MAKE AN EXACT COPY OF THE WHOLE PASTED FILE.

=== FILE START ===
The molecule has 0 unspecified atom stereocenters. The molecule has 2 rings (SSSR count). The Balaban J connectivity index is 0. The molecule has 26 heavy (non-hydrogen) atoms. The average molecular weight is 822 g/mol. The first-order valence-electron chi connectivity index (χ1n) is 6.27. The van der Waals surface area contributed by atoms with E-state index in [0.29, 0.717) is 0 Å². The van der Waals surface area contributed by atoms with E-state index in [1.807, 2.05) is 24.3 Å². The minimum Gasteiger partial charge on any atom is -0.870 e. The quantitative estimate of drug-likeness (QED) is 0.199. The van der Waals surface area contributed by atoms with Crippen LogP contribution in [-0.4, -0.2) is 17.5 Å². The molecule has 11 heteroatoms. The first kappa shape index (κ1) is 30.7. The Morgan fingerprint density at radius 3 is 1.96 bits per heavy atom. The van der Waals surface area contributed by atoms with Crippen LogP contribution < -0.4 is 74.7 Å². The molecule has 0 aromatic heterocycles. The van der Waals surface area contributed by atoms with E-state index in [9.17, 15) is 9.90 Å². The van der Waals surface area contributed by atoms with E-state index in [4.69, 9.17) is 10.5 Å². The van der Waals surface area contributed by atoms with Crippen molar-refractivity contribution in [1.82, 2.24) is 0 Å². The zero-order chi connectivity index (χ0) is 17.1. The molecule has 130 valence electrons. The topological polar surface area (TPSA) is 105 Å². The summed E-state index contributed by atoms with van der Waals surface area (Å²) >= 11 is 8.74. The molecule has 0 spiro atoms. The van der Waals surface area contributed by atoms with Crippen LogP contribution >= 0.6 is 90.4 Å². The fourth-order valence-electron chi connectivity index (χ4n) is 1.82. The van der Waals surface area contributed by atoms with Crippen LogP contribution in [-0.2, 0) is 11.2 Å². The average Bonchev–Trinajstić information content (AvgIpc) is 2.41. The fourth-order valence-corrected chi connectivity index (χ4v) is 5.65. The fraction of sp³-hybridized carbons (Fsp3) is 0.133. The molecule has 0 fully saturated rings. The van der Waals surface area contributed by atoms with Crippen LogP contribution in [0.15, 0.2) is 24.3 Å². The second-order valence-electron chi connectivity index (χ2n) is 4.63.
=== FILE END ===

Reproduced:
The molecule has 0 unspecified atom stereocenters. The molecule has 2 rings (SSSR count). The Balaban J connectivity index is 0. The molecule has 26 heavy (non-hydrogen) atoms. The average molecular weight is 822 g/mol. The first-order valence-electron chi connectivity index (χ1n) is 6.27. The van der Waals surface area contributed by atoms with E-state index in [0.29, 0.717) is 0 Å². The van der Waals surface area contributed by atoms with E-state index in [1.807, 2.05) is 24.3 Å². The minimum Gasteiger partial charge on any atom is -0.870 e. The quantitative estimate of drug-likeness (QED) is 0.199. The van der Waals surface area contributed by atoms with Crippen LogP contribution in [-0.4, -0.2) is 17.5 Å². The molecule has 11 heteroatoms. The first kappa shape index (κ1) is 30.7. The Morgan fingerprint density at radius 3 is 1.96 bits per heavy atom. The van der Waals surface area contributed by atoms with Crippen LogP contribution < -0.4 is 74.7 Å². The molecule has 0 aromatic heterocycles. The van der Waals surface area contributed by atoms with E-state index in [9.17, 15) is 9.90 Å². The van der Waals surface area contributed by atoms with E-state index in [4.69, 9.17) is 10.5 Å². The van der Waals surface area contributed by atoms with Crippen molar-refractivity contribution in [1.82, 2.24) is 0 Å². The zero-order chi connectivity index (χ0) is 17.1. The molecule has 130 valence electrons. The topological polar surface area (TPSA) is 105 Å². The summed E-state index contributed by atoms with van der Waals surface area (Å²) >= 11 is 8.74. The molecule has 0 spiro atoms. The van der Waals surface area contributed by atoms with Crippen LogP contribution >= 0.6 is 90.4 Å². The fourth-order valence-electron chi connectivity index (χ4n) is 1.82. The van der Waals surface area contributed by atoms with Crippen LogP contribution in [-0.2, 0) is 11.2 Å². The average Bonchev–Trinajstić information content (AvgIpc) is 2.41. The fourth-order valence-corrected chi connectivity index (χ4v) is 5.65. The fraction of sp³-hybridized carbons (Fsp3) is 0.133. The molecule has 0 fully saturated rings. The van der Waals surface area contributed by atoms with Crippen LogP contribution in [0.15, 0.2) is 24.3 Å². The second-order valence-electron chi connectivity index (χ2n) is 4.63.